Our Year 13 tāne have been focused on mau rākau and we are very proud of their learning and increased contribution to kapa haka as a result.
Our tēina classes have been working very hard with Matua Mac on having fun together and speaking te reo. Māori is becoming increasingly popular and we have lots of new students for 202, with record numbers carrying on into the senior school. We wish everybody the best with the upcoming examinations: “Do the mahi, get the treats; karawhiua, e hoa mā!”
Paul Tapsell and Merata Kawharu from our whānau will be doing a survey on with our rakatahi Māori. We are very keen for staff and whānau to meet with Merata and Paul to hear about some of their work and to share your ideas with them too.
"At the beginning of last year, we received funding for three years from the Royal Society’s ‘Marsden Fund’ to undertake research on the connections that our young people have with ancestral marae. We are getting in touch with schools throughout NZ about the project.
The basic idea behind the project is that if most Māori live away from their ancestral marae, we wonder how young Māori remain connected to their marae. Some may be connected, some may not be. Then on the other side, home marae are increasingly looking to remain connected to their dispersed community. "
Due to Covid restrictions, our well known annual noho marae was unable to be held. This is where we take every one of our Year 10 Social Studies students to stay overnight at Puketeraki Marae at Karitāne. Instead, we are once again being hosted by mana whenua for a day visit out there on Thursday 12 November. Our students and staff will be welcomed on, then take part in different workshops and activities through the Learning Outside the Classroom where some of our whānau are tutors, along with their coordinator, Rauhina Sctt-Fyfe, a former reo Māori student of OGHS. As always we love to have whānau accompany us. If you would like to come out with us, please email firstname.lastname@example.org or message me on 027 222 1073.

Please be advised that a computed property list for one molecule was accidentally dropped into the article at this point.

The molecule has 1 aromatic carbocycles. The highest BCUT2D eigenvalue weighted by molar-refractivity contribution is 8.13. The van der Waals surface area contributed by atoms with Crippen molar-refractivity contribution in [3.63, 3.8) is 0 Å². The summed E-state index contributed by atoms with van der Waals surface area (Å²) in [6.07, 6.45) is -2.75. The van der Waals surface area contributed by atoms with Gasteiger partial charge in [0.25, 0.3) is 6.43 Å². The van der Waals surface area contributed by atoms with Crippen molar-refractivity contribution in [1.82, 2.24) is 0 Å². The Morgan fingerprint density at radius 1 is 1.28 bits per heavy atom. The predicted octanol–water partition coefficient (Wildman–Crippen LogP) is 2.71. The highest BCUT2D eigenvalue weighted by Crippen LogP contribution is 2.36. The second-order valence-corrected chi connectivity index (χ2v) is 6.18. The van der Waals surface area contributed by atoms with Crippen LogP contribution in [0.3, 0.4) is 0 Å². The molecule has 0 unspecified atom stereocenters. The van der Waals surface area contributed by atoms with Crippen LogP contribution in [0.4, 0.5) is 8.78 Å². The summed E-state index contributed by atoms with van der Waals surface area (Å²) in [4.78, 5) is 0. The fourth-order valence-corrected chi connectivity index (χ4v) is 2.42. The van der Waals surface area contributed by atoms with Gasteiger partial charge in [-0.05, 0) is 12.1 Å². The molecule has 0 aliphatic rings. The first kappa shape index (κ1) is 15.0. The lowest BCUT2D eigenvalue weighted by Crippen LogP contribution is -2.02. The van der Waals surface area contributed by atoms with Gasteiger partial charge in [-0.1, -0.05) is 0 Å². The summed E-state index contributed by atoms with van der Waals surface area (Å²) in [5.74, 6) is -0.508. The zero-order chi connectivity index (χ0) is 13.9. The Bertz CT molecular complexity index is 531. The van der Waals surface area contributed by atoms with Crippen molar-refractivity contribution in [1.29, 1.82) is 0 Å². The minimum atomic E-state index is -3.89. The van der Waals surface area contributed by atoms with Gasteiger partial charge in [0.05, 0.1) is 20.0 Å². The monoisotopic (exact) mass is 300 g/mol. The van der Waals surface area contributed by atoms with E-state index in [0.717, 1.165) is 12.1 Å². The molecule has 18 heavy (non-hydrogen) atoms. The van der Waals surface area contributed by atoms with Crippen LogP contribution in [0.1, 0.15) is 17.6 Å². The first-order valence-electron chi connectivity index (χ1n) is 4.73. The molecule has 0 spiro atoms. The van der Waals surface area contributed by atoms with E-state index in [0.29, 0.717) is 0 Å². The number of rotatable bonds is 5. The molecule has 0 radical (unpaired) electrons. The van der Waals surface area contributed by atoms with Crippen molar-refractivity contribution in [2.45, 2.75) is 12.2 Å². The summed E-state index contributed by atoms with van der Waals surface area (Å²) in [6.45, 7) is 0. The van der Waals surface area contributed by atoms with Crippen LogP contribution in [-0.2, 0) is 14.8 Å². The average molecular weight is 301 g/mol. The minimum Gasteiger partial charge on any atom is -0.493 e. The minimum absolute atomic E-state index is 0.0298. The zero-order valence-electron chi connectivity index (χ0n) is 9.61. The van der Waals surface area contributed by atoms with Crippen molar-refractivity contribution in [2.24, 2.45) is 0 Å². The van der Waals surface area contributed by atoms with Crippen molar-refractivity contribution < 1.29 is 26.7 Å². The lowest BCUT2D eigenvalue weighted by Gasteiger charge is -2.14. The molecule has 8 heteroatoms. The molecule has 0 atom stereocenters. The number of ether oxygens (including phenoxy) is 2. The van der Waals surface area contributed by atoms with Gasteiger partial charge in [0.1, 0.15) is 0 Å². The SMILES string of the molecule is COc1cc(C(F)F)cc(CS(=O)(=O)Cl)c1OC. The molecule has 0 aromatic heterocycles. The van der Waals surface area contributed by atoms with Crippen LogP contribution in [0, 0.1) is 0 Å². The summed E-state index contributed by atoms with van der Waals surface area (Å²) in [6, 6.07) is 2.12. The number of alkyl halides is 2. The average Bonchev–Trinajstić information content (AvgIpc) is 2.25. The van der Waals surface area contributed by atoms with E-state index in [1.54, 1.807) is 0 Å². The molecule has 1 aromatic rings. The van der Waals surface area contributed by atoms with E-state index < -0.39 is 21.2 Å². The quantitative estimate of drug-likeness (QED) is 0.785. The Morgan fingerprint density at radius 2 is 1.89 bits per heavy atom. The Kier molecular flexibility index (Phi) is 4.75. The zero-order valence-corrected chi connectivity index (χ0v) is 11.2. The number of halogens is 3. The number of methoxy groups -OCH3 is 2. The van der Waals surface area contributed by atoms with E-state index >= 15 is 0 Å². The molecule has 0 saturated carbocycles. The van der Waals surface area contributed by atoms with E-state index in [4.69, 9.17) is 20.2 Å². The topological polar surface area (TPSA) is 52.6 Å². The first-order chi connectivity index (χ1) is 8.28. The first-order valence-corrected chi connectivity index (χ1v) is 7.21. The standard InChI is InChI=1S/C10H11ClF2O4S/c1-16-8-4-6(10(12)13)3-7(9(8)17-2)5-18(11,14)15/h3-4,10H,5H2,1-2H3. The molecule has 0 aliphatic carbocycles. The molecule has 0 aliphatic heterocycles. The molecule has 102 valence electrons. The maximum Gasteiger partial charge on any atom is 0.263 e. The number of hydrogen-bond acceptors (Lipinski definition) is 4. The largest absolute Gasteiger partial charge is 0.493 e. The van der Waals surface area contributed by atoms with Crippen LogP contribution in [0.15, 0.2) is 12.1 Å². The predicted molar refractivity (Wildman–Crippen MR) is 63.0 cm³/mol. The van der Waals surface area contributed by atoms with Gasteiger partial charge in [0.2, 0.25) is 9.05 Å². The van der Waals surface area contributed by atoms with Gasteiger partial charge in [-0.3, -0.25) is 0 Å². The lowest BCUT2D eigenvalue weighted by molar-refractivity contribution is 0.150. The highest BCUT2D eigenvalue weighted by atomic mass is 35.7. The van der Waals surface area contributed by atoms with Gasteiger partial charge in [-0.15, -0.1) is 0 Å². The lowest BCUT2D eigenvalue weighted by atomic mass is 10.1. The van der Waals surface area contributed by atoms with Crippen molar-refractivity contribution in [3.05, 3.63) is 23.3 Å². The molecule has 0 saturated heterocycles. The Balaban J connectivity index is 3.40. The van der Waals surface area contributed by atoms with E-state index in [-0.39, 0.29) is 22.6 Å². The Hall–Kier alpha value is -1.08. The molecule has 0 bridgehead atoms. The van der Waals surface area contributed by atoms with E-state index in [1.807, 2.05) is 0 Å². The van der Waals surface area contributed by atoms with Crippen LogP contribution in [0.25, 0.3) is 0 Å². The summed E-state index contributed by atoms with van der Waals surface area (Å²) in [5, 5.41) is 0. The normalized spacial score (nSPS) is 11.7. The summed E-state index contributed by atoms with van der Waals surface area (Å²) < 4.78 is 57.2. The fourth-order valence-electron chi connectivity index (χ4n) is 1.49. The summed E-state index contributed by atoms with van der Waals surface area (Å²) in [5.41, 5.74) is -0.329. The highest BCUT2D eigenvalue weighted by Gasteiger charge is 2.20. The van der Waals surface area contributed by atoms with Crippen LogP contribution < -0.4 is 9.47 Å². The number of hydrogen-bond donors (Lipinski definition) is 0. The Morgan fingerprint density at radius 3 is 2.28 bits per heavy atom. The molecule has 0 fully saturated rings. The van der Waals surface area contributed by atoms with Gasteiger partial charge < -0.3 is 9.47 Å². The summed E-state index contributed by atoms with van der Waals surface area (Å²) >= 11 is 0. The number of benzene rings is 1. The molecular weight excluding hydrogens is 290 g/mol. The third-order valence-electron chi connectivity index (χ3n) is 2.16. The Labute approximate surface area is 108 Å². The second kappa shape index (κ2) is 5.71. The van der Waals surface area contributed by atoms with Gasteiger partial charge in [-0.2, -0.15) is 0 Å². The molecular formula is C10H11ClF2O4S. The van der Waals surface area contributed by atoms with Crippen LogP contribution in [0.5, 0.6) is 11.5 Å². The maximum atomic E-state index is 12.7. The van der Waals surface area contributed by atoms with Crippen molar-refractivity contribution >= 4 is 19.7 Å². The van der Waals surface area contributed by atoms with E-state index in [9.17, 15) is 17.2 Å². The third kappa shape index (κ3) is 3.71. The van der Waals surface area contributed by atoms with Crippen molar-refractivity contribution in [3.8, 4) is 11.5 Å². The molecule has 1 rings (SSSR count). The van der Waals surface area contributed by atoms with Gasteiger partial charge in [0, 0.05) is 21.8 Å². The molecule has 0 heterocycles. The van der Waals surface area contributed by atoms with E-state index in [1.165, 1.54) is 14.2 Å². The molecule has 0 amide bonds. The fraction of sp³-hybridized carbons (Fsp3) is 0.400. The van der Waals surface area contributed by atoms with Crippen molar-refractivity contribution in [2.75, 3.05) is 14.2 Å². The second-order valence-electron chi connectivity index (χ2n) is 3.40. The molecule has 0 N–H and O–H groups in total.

We have an OGHS Māori Facebook page where we often share reo tips, memes and “what’s on” around Ōtepoti and the motu. Feel free to join us, contribute any gems, or just take a look. It’s a handy place to message us too.
Nāu te rourou, nāku te rourou, ka ora ai te iwi
With your food basket and my food basket the people will thrive.
This whakataukī talks to community, to collaboration and a strengths-based approach. It acknowledges that everybody has something to offer, a piece of the puzzle, and by working together we can all flourish.
Mā whero, mā pango ka oti ai te mahi With red and black the work will be complete.
This whakatauki is similar to ‘Nāu te rourou’ in that it refers to working together, however it talks more directly to the need for collaboration. Traditionally ‘whero’ signifies chiefs/leaders and ‘pango’ the community/workers. It acknowledges the need for both to work together in order to complete the work. - Te Reo resources
Noho ora mai whānau and thanks very much for your support.
Nāku,nā Joe Hunter
Kaiārahi Ākonga Māori
Te Kura Kōhine o Ōtākou
“Pānui for everyone affiliated to Kāti Huirapa ki Puketeraki: Be part of the conversation around Hauora/Wellbeing as we begin the process of developing a Hauora Strategy for our marae.Don't miss out on this opportunity to have your whakaaro heard, e te whānau!” https://forms.gle/WeHxRRET9Y7g1DWu7 See the "OGHS Maori" facebook page for more information.